Princeton, Cornell scholars keynote Graduate Philosophy Conference

Contact: Mark Schwerin

KALAMAZOO, Mich.—Philosophers from Princeton and Cornell universities will headline the speaker lineup during the Graduate Philosophy Conference next month at Western Michigan University.

The conference, Friday through Sunday, Dec. 5-7, features presentations by scholars from across the country, including the universities of Iowa; Wisconsin, Madison; Texas at Austin; California at San Diego; and British Columbia as well as Ohio State and Fordham universities. The conference's two keynote speakers are Dr. Theodore Sider, the Frederick J. Whiton Professor of Philosophy in the Sage School of Philosophy at Cornell, and Dr. Sarah McGrath, assistant professor of philosophy at Princeton.

Sider will speak at 5:15 p.m. Friday, Dec. 5, on the topic "Asymmetric Personal Identity," while McGrath will talk at 5:15 p.m. Saturday, Dec. 6, on "Moral Perception and Its Rivals." Both presentations are in the Multicultural Center of the Trimpe Building.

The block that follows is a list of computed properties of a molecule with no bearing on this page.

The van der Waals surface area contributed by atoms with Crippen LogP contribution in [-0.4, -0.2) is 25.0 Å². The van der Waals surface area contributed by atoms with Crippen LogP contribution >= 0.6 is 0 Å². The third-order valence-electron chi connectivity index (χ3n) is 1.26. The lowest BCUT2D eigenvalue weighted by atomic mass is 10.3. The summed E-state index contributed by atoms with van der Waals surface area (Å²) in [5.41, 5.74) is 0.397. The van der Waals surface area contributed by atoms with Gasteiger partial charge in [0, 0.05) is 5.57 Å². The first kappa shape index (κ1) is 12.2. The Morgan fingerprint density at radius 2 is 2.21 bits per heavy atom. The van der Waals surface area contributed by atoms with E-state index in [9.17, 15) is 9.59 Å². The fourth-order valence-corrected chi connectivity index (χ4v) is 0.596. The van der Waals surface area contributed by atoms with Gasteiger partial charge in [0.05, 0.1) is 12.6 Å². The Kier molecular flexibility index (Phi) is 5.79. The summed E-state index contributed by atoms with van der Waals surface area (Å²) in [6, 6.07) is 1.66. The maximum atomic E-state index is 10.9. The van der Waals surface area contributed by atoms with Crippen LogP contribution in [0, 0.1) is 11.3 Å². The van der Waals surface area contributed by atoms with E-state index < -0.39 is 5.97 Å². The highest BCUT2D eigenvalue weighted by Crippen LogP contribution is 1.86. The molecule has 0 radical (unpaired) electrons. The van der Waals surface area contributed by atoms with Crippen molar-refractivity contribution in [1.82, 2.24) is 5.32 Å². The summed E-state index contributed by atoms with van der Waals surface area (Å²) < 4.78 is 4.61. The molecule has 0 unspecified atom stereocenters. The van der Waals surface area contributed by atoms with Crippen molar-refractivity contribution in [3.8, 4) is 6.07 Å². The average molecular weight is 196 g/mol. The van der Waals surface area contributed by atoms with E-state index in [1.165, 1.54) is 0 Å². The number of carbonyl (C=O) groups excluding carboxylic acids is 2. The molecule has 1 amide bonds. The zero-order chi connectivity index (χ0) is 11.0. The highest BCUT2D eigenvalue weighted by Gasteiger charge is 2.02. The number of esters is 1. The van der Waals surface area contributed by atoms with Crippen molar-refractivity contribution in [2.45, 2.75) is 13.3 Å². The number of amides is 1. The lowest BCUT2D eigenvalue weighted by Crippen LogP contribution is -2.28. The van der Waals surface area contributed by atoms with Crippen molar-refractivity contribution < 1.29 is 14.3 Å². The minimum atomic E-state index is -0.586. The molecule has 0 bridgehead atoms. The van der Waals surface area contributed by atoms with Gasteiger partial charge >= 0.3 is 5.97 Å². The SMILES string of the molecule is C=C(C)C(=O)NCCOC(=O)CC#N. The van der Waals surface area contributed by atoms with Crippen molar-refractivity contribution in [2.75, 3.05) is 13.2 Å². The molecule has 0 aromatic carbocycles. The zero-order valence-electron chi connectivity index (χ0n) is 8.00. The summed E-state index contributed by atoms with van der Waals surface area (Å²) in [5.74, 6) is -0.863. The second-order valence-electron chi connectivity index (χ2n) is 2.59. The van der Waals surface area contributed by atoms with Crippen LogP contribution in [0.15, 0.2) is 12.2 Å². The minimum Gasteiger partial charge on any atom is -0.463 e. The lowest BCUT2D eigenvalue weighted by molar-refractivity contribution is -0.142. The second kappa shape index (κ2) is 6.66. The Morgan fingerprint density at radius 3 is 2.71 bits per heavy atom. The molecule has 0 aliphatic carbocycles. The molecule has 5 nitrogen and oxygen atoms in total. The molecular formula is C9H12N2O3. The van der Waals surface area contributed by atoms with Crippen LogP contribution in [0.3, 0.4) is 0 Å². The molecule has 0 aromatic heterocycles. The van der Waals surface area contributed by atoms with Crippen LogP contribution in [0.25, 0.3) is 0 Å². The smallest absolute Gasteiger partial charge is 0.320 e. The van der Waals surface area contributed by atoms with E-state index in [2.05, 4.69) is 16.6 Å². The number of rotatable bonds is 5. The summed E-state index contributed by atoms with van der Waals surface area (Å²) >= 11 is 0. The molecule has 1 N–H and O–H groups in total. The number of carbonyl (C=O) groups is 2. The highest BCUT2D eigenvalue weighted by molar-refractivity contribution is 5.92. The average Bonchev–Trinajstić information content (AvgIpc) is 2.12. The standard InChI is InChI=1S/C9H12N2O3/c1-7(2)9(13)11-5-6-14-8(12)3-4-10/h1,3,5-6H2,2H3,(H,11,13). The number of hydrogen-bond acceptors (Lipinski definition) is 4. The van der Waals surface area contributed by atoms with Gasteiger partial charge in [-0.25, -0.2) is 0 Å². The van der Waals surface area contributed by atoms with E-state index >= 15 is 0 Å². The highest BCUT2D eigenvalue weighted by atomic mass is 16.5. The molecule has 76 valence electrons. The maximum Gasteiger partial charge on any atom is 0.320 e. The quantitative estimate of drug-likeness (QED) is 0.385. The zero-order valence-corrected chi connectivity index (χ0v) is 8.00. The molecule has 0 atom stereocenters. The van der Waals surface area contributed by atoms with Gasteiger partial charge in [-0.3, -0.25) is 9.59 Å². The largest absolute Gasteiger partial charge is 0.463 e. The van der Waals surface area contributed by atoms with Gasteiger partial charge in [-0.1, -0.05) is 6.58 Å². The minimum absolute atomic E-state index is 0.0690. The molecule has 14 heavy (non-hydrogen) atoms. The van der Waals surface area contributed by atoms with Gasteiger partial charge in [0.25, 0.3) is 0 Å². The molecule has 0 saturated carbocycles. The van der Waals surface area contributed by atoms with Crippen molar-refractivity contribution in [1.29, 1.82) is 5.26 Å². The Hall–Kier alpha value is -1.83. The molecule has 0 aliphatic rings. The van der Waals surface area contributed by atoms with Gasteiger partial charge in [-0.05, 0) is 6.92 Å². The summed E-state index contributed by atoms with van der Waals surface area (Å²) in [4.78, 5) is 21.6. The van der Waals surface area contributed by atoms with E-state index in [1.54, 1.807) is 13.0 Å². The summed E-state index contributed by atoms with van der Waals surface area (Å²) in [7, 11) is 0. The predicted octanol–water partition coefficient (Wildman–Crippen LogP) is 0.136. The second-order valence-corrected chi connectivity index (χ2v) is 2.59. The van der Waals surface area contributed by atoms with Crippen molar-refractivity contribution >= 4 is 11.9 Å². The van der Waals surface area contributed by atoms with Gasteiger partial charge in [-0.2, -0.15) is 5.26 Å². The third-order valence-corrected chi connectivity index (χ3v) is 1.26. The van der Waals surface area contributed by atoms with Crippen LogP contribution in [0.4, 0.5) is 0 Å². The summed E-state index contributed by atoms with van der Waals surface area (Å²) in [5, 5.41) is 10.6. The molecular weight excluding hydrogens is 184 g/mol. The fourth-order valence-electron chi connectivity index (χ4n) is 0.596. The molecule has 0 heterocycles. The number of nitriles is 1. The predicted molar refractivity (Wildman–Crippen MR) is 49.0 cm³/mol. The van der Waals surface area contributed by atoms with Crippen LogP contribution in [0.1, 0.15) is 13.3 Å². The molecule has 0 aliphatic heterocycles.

Keynote speakers

Photo of Dr. Theodore Sider


Sider received his Bachelor of Science degree in mathematics, philosophy and physics in 1988 from Gordon College and his doctoral degree in philosophy from the University of Massachusetts in 1993. Prior to joining the Cornell faculty in 2011, Sider served as philosophy professor at New York, Rutgers and Syracuse universities and the University of Rochester. His research interests include metaphysics, the philosophy of logic and philosophy of language.

McGrath received her doctoral degree in philosophy from the Massachusetts Institute of Technology in 2002 and has been an assistant professor in the Department of Philosophy at Princeton University since 2007. McGrath's research interests are in epistemology, metaphysics and ethics with recent work done in moral realism and moral disagreement.

Other topics of discussion at the conference include "How I Learned to Stop Worrying and Love Permissivism," "Does Computationism Collapse into Behaviorism" and "A Minimalist Framework for Ontological Pluralism." All of the presentations are free and open to the public.

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